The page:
Welcome to another edition of Talsco Weekly
- News: IBM warns POWER8 users to upgrade before it’s too late.
- Training: 5 Principles for Scaling Change from IBM’s High School Innovation.
- Remote Work: Office, What Office? How Our Concept Of Work Is Changing. Build a cloud culture to attract and keep skilled people.
- Modernization: Video: Application Modernization in Baby Steps.
- Cloud: AWS Offers Mainframe Migration Service. Is IBM i Next?
For those of you who are running POWER8, “beginning in January 2022, IBM will stop marketing the upgrades for POWER8, before the effective date of withdrawal post which customers will not be able to order upgrades for components covered under Miscellaneous Equipment Specification (MES) such as memory, adapters, and internal storage.”
“School within a school” is an interesting concept that IBM has been pushing with it’s P-TECH initiative. You can read more about it in this article.
I think Jim Buck’s online education company, imPower Technologies, is doing something similar. There are countless IBM i shops around the country that have used his online courses to train and retrain a whole new generation of RPG developers. What makes his method unique is the students are embedded within the organization: it’s like a school within a company.
“In August, only 19% of organizations planned to have their workforce operating fully in person this fall; most are taking an approach that combines in-person, remote and hybrid work.” This is consistent with what we are seeing. The RPG developer community has longed for remote work. Without question, the ability to work remote overall has been very positive.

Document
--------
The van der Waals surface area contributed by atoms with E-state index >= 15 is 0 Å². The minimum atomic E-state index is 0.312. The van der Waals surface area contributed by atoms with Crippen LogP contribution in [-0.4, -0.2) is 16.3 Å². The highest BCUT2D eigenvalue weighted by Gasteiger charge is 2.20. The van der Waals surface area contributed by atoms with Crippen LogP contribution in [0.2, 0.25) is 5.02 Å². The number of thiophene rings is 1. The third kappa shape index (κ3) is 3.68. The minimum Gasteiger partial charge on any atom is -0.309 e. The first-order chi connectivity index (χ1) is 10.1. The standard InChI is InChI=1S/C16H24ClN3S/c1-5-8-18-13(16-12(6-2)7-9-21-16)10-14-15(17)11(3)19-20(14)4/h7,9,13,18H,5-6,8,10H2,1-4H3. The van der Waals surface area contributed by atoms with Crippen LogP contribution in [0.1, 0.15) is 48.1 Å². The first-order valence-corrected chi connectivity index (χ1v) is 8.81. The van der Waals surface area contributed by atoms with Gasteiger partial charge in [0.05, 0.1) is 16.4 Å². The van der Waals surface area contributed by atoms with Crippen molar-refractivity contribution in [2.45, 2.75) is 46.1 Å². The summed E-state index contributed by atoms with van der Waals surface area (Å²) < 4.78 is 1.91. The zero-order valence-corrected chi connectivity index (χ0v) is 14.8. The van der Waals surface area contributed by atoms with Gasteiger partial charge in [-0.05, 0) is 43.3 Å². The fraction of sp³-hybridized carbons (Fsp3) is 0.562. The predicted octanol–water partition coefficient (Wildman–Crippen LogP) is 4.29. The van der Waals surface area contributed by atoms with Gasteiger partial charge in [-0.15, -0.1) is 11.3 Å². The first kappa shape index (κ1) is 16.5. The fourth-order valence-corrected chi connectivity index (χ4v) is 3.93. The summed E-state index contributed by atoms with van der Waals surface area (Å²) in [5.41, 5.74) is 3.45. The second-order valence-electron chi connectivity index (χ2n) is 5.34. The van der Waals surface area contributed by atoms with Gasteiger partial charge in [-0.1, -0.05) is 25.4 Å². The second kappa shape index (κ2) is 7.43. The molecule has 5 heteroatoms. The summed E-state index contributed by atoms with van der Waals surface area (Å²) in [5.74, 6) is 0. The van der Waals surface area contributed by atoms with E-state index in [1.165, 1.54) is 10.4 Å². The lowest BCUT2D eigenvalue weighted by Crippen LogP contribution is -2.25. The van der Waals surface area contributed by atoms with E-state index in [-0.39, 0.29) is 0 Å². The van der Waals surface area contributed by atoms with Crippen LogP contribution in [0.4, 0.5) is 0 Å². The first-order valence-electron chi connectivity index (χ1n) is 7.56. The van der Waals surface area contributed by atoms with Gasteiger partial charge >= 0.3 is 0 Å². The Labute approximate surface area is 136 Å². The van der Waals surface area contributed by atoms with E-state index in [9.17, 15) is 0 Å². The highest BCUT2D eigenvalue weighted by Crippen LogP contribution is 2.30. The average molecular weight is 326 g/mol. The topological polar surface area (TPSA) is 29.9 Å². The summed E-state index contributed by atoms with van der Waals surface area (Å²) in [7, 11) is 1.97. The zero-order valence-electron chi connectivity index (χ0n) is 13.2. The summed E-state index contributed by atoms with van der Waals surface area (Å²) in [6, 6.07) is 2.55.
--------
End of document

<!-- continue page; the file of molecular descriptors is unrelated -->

With some organizations considering moving back to the office part-time, most of the IBM i developers that I speak with have fallen in love with the option to work from their “home office.”
However, working remote, as this article points out, does have it’s drawbacks. Developers who work from home can miss out on critical collaboration, knowledge sharing, and team building that helps define the corporate culture. In addition, declining productivity due to increased meetings and collaboration calls is becoming an issue.
This article might be better titled, “Build a remote culture to attract and keep skilled RPG developers.” The majority of the IBM i market has embraced remote work. IBM i developers for years have requested the option to work from home and now they have it. However, it is not to say that it does not come with its challenges.
On the company side, I think the biggest challenge is creating a culture that supports remote work. It’s one thing to allow everyone to work remotely, but what happens when only part of the team works remote? It can become problematic. The lack of collaboration and feeling of being part of the team can cause issues.
On the developer side, when working remote, it is important to engage the team and make the extra effort to collaborate with the rest of the team, regardless if they are remote or not.
There are no shortage of opinions on how, why, and when you should modernize your RPG applications. While this article focuses on modernizing a Java application and moving it to the cloud, the idea of taking baby steps when modernizing seems to be wise advice.
“Modernizing and re-factoring your own code is difficult. Modernizing legacy code from other developers is even more difficult. That’s why application modernization needs to be planned accordingly. The bad news is that application modernization doesn’t happen overnight magically. The good news is that it doesn’t have to. Application modernization is a journey with multiple steps where every step adds value. The best advice is: Take baby steps! Incremental updates help manage the complexity.”
AWS “last week unveiled a new service to help IBM mainframe customers modernize their workloads and move them to the cloud.” The question is, will they release a “similar service for midrange workloads running on the IBM i?”
Amazon Web Services is not the first cloud provider that has its eyes on the IBM i. Microsoft, as well as Google, have both flirted with a similar type of cloud migration service in the recent past. As Alex Woodie, concludes here, the IBM i market overall is different in terms of it’s make-up compared to the large mainframe COBOL markets. And it will take some time for the cloud service providers to sort out their service offering for the IBM i.
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